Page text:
- Published on Tuesday, 24 April 2012 14:43
This article, written by Safa Samiezade'-Yazd, appeared on Art:21 blog on April 24,2012
Amidst all the other messages spray-painted around Tahrir Square, calls to action and demands for ousted President Hosni Mubarak’s resignation last year, one military tank stuck out. “The revolution is in Tahrir,” it read, “no sleeping in bed.”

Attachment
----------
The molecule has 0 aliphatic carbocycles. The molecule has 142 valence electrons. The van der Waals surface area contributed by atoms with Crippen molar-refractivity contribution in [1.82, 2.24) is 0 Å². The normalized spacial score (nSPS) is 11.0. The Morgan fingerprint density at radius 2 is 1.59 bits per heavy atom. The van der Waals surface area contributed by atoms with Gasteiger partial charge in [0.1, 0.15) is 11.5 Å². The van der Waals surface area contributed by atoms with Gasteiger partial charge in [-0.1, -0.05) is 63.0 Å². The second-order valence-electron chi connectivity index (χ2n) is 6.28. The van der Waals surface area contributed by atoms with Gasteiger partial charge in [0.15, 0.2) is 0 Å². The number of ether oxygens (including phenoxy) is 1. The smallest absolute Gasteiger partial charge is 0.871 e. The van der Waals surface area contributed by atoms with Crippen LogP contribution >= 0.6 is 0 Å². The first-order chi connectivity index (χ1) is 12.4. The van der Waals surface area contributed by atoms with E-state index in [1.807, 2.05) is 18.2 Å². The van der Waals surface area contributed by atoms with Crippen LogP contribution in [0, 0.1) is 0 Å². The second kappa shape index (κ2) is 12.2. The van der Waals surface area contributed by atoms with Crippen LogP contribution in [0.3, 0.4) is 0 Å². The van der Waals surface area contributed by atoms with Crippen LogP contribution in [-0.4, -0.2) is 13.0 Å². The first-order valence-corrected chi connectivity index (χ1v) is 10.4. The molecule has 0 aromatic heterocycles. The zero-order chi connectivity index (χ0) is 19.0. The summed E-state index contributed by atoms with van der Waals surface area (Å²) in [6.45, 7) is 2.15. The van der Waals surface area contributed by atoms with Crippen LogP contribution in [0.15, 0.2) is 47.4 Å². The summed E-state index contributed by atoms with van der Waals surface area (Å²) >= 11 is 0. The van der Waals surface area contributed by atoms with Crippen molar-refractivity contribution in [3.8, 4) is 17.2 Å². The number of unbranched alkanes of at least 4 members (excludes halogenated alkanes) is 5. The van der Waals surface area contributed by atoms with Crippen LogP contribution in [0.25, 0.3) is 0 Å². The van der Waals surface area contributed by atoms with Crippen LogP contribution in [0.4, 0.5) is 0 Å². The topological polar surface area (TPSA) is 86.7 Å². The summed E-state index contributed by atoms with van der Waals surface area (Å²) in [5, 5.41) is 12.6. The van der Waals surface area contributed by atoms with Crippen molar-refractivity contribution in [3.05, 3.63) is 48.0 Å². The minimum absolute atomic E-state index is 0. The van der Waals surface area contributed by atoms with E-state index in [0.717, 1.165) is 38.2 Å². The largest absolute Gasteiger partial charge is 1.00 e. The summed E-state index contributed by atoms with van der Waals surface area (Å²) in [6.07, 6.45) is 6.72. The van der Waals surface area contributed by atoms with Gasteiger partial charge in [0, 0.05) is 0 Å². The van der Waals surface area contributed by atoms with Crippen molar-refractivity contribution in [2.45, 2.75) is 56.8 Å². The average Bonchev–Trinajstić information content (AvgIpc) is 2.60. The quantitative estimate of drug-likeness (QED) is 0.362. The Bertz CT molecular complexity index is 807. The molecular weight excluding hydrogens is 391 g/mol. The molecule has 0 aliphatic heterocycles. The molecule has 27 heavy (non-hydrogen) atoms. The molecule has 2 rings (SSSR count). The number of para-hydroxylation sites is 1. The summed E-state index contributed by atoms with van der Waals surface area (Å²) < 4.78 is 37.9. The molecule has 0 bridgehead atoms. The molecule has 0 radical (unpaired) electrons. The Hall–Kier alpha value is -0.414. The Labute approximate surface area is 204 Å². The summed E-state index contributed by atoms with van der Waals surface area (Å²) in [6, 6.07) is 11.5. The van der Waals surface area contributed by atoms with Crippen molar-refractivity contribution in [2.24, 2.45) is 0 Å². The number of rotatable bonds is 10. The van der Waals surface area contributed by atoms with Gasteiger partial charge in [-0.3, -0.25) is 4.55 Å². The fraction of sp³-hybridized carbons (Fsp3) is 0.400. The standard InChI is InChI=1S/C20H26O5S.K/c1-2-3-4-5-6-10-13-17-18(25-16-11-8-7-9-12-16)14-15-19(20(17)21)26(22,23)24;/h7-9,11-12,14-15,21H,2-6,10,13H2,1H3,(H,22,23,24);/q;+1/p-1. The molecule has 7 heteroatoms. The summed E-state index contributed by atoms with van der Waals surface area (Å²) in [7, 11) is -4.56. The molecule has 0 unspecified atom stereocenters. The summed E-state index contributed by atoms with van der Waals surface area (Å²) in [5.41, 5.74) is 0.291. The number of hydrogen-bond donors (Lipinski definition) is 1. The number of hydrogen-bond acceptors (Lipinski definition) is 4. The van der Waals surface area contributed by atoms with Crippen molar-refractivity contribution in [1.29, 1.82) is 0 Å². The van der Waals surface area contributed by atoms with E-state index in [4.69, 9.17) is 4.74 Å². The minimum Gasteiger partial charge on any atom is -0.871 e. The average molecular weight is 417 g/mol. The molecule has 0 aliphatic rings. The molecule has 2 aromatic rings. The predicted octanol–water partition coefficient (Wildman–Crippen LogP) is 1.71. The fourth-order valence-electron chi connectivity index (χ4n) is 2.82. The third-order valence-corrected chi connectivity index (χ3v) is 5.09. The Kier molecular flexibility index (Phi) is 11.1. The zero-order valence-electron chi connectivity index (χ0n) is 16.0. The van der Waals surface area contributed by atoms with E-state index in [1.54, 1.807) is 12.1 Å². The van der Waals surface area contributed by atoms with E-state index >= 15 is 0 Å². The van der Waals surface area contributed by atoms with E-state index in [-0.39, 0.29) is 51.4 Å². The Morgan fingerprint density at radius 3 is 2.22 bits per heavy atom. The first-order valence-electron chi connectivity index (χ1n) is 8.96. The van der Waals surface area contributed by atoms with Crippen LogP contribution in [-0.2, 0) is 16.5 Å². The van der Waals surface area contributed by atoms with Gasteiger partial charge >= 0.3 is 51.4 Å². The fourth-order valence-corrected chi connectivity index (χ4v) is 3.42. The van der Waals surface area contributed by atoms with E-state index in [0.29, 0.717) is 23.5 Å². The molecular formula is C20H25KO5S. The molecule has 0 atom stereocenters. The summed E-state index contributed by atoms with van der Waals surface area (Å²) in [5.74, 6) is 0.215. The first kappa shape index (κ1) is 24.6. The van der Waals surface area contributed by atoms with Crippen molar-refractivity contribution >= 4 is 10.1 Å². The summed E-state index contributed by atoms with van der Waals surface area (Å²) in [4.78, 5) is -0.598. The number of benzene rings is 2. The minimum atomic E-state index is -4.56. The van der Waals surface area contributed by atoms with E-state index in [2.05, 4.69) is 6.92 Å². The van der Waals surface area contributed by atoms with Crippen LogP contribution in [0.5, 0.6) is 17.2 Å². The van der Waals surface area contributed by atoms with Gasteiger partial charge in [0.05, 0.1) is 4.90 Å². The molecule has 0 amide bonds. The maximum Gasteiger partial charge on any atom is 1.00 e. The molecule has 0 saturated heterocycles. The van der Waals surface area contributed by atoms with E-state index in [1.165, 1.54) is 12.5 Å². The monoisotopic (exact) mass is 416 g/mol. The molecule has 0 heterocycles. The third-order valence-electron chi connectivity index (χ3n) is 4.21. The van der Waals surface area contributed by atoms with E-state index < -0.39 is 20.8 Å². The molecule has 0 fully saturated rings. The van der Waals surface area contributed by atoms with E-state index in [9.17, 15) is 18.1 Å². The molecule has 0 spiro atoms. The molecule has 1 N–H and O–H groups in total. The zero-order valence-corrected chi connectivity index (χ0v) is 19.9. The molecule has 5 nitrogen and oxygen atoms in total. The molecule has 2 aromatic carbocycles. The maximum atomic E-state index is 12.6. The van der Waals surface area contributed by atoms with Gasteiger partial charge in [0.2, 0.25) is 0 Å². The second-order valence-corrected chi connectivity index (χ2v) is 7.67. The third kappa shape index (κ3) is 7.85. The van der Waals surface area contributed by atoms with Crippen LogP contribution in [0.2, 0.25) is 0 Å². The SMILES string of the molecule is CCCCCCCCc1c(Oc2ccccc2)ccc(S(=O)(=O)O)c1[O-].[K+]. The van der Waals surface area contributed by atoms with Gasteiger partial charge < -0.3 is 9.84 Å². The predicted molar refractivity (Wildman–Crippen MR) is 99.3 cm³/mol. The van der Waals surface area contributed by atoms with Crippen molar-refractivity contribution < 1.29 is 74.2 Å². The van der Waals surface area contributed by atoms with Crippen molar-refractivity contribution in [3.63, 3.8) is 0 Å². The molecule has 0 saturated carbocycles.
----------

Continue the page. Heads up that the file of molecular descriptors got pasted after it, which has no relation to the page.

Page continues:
It was a common consensus amongst protesters, who rallied, and continue to rally, to replace government corruption with reform, and despite sugar-coated concessions that underestimated a country’s intelligence by treating amendments like bandaids, one thing was clear: the energy of the people has still not yet waned. Instead, it continues to ceaselessly evolve as revolutionaries and reformers persistently provoke themselves and each other as creativity splinters through the cracks of worn-out censorship. In this sense, art, music and performance fueled revolution by giving the disenfranchised – the outsiders, the rebels, the refugees, the critics – a second draft to rewrite their country’s cultural memory.
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